Motorola patents an electronic skin tattoo
We know how lifelogging devices are getting increasingly small. And we know how people are also getting increasingly bold with lifelogging, even to the extent of inserting computer chips into their own body without anesthetic nor a doctor. Now, what if lifelogging was taken a step further and seamlessly integrated onto one’s body through a thin electronic skin tattoo? In the picture above, we see a newly patented electronic skin tattoo, which is registered by Motorola, now owned by Google. This electronic tattoo can be worn on a person’s neck, and would function as a mobile microphone, lie detector and digital display. Although limited to these functions for now, Motorola could probably convert such tattoos to allow self-tracking of certain vital signs, should they choose to do so. Most things are not impossible with the speed at which technology is advancing right now. However, one question remains: is this taking lifelogging a step too far?
Rupert Murdoch begins lifelogging
Joining the family of lifeloggers recently is Mr. Rupert Murdoch, founder of News Corporation and its successors, News Corp and 21st Century Fox, after the former split earlier this year. His choice of lifelogging device? The Jawbone UP. This stylish wristband tracks one’s sleep, movement and eating behaviors. According to an interview with him, Mr. Rupert Murdoch says that the Jawbone UP “allows me to track and maintain my health much better. It allows my family and I to know more about one another’s health too, which means it encourages more personal and social responsibility – instead of just running to the doctor when we don’t feel well.” Perhaps this marks a shift in the way we define medical technology? We are definitely looking forward to more “big names” embracing such lifelogging devices!
The ultimate quantified self device
The redistribution of information from doctors to patients can prove to be very useful. According to researchers at the University of Southern California, heart patients who have implantable cardiac defibrillators (ICDs) in them already have the best quantified self device that anyone can have. More than other wearable tech devices, ICDs are able to measure a wide range of health data, including but not limited to activity levels, heart rates, blood pressure and sleep patterns. Although ICDs presently measure these vital signs, precious information are often withheld because only the doctors have the experience and knowledge to decode such complicated information. However, what a collaboration between Karten Design, Boston Scientific, and the USC Center for Body Computing hopes to achieve, is to boil down such information so that everyone who has an ICD in them can comprehend these information and manage their own health better. Indeed, as Gary Wolf says, “The self is just our operation center, our consciousness, our moral compass. So, if we want to act more effectively in the world, we have to get to know ourselves.” We should be taking ownership of the tremendous amount of data that our bodies produce every day, shouldn’t we?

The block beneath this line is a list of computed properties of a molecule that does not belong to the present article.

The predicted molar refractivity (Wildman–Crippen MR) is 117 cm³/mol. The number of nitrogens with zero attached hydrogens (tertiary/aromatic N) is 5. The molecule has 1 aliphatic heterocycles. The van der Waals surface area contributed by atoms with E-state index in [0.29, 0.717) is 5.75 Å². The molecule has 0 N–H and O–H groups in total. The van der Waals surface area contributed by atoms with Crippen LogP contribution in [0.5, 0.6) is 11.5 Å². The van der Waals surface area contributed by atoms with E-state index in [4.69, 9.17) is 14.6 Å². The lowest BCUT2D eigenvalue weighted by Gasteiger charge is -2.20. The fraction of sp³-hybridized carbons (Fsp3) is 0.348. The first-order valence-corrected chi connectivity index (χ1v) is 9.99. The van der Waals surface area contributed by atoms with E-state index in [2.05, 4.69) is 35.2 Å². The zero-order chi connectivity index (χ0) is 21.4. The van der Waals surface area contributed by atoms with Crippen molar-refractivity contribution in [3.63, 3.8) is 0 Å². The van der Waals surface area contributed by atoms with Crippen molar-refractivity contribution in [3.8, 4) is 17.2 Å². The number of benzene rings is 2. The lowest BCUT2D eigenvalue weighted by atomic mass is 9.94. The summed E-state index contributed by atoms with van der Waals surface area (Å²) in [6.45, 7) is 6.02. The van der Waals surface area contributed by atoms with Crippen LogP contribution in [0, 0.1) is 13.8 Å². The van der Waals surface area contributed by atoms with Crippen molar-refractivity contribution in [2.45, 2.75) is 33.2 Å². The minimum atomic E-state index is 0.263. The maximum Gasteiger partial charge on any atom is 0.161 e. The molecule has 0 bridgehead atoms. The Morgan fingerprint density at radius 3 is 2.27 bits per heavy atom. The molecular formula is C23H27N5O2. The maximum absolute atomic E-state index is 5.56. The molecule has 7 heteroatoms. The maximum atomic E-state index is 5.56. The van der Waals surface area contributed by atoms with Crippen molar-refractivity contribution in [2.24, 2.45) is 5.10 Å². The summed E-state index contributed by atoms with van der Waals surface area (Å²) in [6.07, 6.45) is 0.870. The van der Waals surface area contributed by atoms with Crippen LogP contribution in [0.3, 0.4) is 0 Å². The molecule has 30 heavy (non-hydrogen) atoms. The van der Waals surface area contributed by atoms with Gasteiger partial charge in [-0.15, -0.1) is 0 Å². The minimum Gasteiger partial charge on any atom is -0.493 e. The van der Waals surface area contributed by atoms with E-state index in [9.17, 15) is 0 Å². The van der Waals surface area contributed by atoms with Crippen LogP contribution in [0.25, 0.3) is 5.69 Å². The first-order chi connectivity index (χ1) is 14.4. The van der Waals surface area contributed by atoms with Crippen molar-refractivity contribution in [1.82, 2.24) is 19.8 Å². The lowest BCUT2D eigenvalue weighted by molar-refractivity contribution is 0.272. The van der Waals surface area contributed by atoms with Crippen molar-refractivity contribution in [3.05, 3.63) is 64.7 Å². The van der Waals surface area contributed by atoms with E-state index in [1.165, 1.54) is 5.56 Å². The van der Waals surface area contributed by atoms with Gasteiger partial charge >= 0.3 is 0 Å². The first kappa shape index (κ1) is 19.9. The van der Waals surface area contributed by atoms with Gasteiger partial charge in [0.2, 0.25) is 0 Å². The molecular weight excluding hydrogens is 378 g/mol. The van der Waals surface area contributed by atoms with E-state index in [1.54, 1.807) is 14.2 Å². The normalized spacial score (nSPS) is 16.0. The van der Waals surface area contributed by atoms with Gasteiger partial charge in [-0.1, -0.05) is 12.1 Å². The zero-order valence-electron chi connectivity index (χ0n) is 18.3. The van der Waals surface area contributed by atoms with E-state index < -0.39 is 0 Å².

Sleeping and still tracking
Had your full 8 hours of sleep but still yawning the minute you wake up? These sleep trackers could be of some help to you if you still can’t figure out the reason for your constant fatigue after countless Google searches or doctor’s visits. And if self tracking is not your kind of thing because you find that it is a huge hassle, a new European startup is also striving to keep this process as hassle-free and convenient as possible. Known as Bedscales, this new product wants to be your new way of effortlessly keeping track of your weight and sleep, allowing you to say goodbye to the wires, straps and wristbands. Simply slide the devices beneath the legs of your bed and do the thing we all love to do – sleep. Bedscales then tracks and analyzes your sleeping behaviors in an easy way that you can process. Interested to make Bedscales a reality? Support them at their Kickstarter campaign today!